Japan's volcanic eruptions linked to quakes
TOKYO — About 250 climbers had been enjoying the autumn foliage near the summit of Mount Ontake in splendid weather when huge, black plumes of smoke suddenly rose from the mountaintop at 11:52 a.m. on Sept. 27.
Rocks showered down from the sky, leaving a layer of volcanic ash everywhere. Many climbers who barely escaped with their lives said they never imagined Mount Ontake would erupt.
The death toll from the eruption has topped 50, making it the nation's worst volcanic disaster in the postwar period in terms of casualties. It was a hydrovolcanic explosion, in which a blast of steam is generated when groundwater is heated to extremely high temperatures by magma.
Japan has 110 active volcanoes, or 7 percent of those in the world. At the same time, Japan is prone to earthquakes. This is no coincidence.
The nation has two volcanic fronts, where a band of volcanoes are concentrated. One spans from the Chishima islands to the islands of Izu and Ogasawara, while the other is an axis stretching from the Chugoku region to the Satsunan islands. Each of the fronts runs parallel to an oceanic trench in the Pacific Ocean.
In an oceanic trench, an oceanic plate subducts beneath a crustal plate. Movement of the oceanic plate causes giant earthquakes near the boundary with the crustal plate. The oceanic plate also draws water into the mantle. Rocks melt when the water reaches extremely high temperatures and high pressure, generating magma.
The upward movement of magma causes the eruptions that create volcanoes. "In Japan, there has been increased seismic activity, which leads to increased volcanic activity," said Yoshinobu Tsuji, a special visiting research fellow at the Building Research Institute.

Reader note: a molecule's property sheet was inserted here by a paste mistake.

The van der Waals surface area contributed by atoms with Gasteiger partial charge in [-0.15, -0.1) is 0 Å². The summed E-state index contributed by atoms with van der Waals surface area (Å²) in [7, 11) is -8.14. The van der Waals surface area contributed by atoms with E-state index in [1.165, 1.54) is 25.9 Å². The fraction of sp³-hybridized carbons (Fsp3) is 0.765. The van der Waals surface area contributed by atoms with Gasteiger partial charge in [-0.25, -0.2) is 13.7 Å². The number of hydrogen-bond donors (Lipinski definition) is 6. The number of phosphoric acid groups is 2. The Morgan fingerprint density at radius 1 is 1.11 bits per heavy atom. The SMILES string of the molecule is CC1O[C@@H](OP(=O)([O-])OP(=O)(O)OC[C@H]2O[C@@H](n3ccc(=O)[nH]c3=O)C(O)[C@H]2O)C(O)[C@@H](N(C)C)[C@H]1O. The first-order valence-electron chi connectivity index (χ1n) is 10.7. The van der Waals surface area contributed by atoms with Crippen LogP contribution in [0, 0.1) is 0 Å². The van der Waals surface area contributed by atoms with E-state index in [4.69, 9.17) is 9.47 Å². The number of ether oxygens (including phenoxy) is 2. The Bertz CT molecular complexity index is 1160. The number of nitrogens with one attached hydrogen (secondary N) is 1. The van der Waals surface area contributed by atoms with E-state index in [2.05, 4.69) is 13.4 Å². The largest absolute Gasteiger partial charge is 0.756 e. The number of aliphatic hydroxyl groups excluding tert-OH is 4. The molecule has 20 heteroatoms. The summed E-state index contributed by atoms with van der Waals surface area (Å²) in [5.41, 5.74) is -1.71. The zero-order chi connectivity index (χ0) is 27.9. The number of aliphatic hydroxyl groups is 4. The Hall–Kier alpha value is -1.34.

In recent decades, the nation has been hit by such giant temblors as the 1995 Great Hanshin Earthquake and the 2011 Great East Japan Earthquake. Especially since the 2011 disaster, volcanic earthquakes that could be warning signs of a possible eruption have been observed beneath 21 volcanoes from Hokkaido to Kyushu. At Mount Fuji, which has been dormant for more than 300 years, there has recently been underground seismic activity.
After the Great East Japan Earthquake, Mount Ontake, which is located a short distance from a volcanic front, remained dormant. Other nearby volcanoes such as Mount Norikura and Mount Yaki, both of which straddle the border between Gifu and Nagano prefectures, experienced a series of earthquakes of magnitude 3 or 4.
Masaaki Churei, a former official at the Japan Meteorological Agency who is familiar with the links between earthquakes and volcanoes, said: "When a huge earthquake occurs off the Sanriku coastline, volcanoes that have remained dormant tend to erupt two or three years after the earthquake. It's possible the Great East Japan Earthquake instigated the eruption of Mount Ontake."
"Over the past century, volcanoes in Japan have been relatively dormant compared to the 17th to 19th centuries," said Toshitsugu Fujii, a professor emeritus at the University of Tokyo and the head of the Coordinating Committee for Prediction for Volcanic Eruptions. "However, it shouldn't be a surprise whenever and wherever a volcano erupts. It's Japan's fate to have volcanic eruptions."